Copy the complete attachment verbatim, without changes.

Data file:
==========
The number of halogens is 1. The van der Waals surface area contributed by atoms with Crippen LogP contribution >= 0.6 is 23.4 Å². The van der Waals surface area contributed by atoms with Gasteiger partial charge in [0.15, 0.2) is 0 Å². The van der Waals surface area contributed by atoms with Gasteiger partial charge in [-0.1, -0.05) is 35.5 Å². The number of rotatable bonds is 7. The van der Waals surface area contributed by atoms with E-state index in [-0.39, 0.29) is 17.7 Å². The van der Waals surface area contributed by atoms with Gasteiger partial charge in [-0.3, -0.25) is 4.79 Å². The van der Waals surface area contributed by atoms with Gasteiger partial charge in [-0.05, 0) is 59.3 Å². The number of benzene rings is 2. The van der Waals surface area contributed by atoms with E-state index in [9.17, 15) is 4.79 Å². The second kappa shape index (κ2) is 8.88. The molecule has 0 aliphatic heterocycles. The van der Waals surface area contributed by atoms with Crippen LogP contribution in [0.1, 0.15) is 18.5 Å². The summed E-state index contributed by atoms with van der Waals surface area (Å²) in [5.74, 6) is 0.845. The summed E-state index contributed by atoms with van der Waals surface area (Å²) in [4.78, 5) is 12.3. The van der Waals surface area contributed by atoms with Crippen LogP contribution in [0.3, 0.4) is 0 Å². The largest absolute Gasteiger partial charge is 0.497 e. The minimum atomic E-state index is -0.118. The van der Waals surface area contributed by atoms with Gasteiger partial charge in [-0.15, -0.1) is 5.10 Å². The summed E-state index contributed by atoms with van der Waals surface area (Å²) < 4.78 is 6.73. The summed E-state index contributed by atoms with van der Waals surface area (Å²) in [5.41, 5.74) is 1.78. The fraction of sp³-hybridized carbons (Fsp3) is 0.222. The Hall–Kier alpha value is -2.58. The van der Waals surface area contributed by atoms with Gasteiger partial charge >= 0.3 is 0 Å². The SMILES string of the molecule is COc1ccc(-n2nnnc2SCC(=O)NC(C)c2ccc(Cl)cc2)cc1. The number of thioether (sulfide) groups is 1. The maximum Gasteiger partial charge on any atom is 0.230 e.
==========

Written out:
The number of halogens is 1. The van der Waals surface area contributed by atoms with Crippen LogP contribution >= 0.6 is 23.4 Å². The van der Waals surface area contributed by atoms with Gasteiger partial charge in [0.15, 0.2) is 0 Å². The van der Waals surface area contributed by atoms with Gasteiger partial charge in [-0.1, -0.05) is 35.5 Å². The number of rotatable bonds is 7. The van der Waals surface area contributed by atoms with E-state index in [-0.39, 0.29) is 17.7 Å². The van der Waals surface area contributed by atoms with Gasteiger partial charge in [-0.3, -0.25) is 4.79 Å². The van der Waals surface area contributed by atoms with Gasteiger partial charge in [-0.05, 0) is 59.3 Å². The number of benzene rings is 2. The van der Waals surface area contributed by atoms with E-state index in [9.17, 15) is 4.79 Å². The second kappa shape index (κ2) is 8.88. The molecule has 0 aliphatic heterocycles. The van der Waals surface area contributed by atoms with Crippen LogP contribution in [0.1, 0.15) is 18.5 Å². The summed E-state index contributed by atoms with van der Waals surface area (Å²) in [5.74, 6) is 0.845. The summed E-state index contributed by atoms with van der Waals surface area (Å²) in [4.78, 5) is 12.3. The van der Waals surface area contributed by atoms with Crippen LogP contribution in [0.3, 0.4) is 0 Å². The largest absolute Gasteiger partial charge is 0.497 e. The minimum atomic E-state index is -0.118. The van der Waals surface area contributed by atoms with Gasteiger partial charge in [-0.15, -0.1) is 5.10 Å². The summed E-state index contributed by atoms with van der Waals surface area (Å²) < 4.78 is 6.73. The summed E-state index contributed by atoms with van der Waals surface area (Å²) in [5.41, 5.74) is 1.78. The fraction of sp³-hybridized carbons (Fsp3) is 0.222. The Hall–Kier alpha value is -2.58. The van der Waals surface area contributed by atoms with Gasteiger partial charge >= 0.3 is 0 Å². The SMILES string of the molecule is COc1ccc(-n2nnnc2SCC(=O)NC(C)c2ccc(Cl)cc2)cc1. The number of thioether (sulfide) groups is 1. The maximum Gasteiger partial charge on any atom is 0.230 e.